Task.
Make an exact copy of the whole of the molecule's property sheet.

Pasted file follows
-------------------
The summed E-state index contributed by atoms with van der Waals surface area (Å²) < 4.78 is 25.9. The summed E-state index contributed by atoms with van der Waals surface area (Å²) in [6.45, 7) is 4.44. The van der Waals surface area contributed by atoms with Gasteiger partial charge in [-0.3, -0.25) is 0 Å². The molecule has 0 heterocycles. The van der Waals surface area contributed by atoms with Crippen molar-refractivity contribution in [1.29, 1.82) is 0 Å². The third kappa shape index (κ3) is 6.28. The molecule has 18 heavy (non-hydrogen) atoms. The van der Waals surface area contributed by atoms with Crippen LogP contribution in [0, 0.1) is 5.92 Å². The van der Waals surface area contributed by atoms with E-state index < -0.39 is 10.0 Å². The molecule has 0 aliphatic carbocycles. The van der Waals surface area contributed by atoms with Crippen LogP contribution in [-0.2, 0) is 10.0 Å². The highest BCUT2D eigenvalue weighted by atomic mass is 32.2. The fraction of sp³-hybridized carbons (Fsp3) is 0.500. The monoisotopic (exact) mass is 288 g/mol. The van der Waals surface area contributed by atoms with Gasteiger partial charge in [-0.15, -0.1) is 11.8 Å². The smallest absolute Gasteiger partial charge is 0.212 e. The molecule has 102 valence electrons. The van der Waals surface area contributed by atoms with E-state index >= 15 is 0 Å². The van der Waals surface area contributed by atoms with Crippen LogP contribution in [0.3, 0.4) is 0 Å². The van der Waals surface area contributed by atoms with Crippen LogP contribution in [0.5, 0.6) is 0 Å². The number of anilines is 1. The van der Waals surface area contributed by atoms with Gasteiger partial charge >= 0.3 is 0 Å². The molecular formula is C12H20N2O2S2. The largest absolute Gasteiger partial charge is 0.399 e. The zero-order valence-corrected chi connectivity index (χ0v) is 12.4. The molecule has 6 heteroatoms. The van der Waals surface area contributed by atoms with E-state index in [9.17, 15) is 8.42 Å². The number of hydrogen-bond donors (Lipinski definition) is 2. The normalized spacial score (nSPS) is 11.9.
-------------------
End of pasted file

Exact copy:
The summed E-state index contributed by atoms with van der Waals surface area (Å²) < 4.78 is 25.9. The summed E-state index contributed by atoms with van der Waals surface area (Å²) in [6.45, 7) is 4.44. The van der Waals surface area contributed by atoms with Gasteiger partial charge in [-0.3, -0.25) is 0 Å². The molecule has 0 heterocycles. The van der Waals surface area contributed by atoms with Crippen molar-refractivity contribution in [1.29, 1.82) is 0 Å². The third kappa shape index (κ3) is 6.28. The molecule has 18 heavy (non-hydrogen) atoms. The van der Waals surface area contributed by atoms with Crippen LogP contribution in [0, 0.1) is 5.92 Å². The van der Waals surface area contributed by atoms with E-state index < -0.39 is 10.0 Å². The molecule has 0 aliphatic carbocycles. The van der Waals surface area contributed by atoms with Crippen LogP contribution in [-0.2, 0) is 10.0 Å². The highest BCUT2D eigenvalue weighted by atomic mass is 32.2. The fraction of sp³-hybridized carbons (Fsp3) is 0.500. The monoisotopic (exact) mass is 288 g/mol. The van der Waals surface area contributed by atoms with Gasteiger partial charge in [-0.15, -0.1) is 11.8 Å². The smallest absolute Gasteiger partial charge is 0.212 e. The molecule has 102 valence electrons. The van der Waals surface area contributed by atoms with E-state index >= 15 is 0 Å². The van der Waals surface area contributed by atoms with Crippen LogP contribution in [0.3, 0.4) is 0 Å². The van der Waals surface area contributed by atoms with Crippen LogP contribution in [0.5, 0.6) is 0 Å². The number of anilines is 1. The van der Waals surface area contributed by atoms with Gasteiger partial charge >= 0.3 is 0 Å². The molecular formula is C12H20N2O2S2. The largest absolute Gasteiger partial charge is 0.399 e. The zero-order valence-corrected chi connectivity index (χ0v) is 12.4. The molecule has 6 heteroatoms. The van der Waals surface area contributed by atoms with E-state index in [9.17, 15) is 8.42 Å². The number of hydrogen-bond donors (Lipinski definition) is 2. The normalized spacial score (nSPS) is 11.9.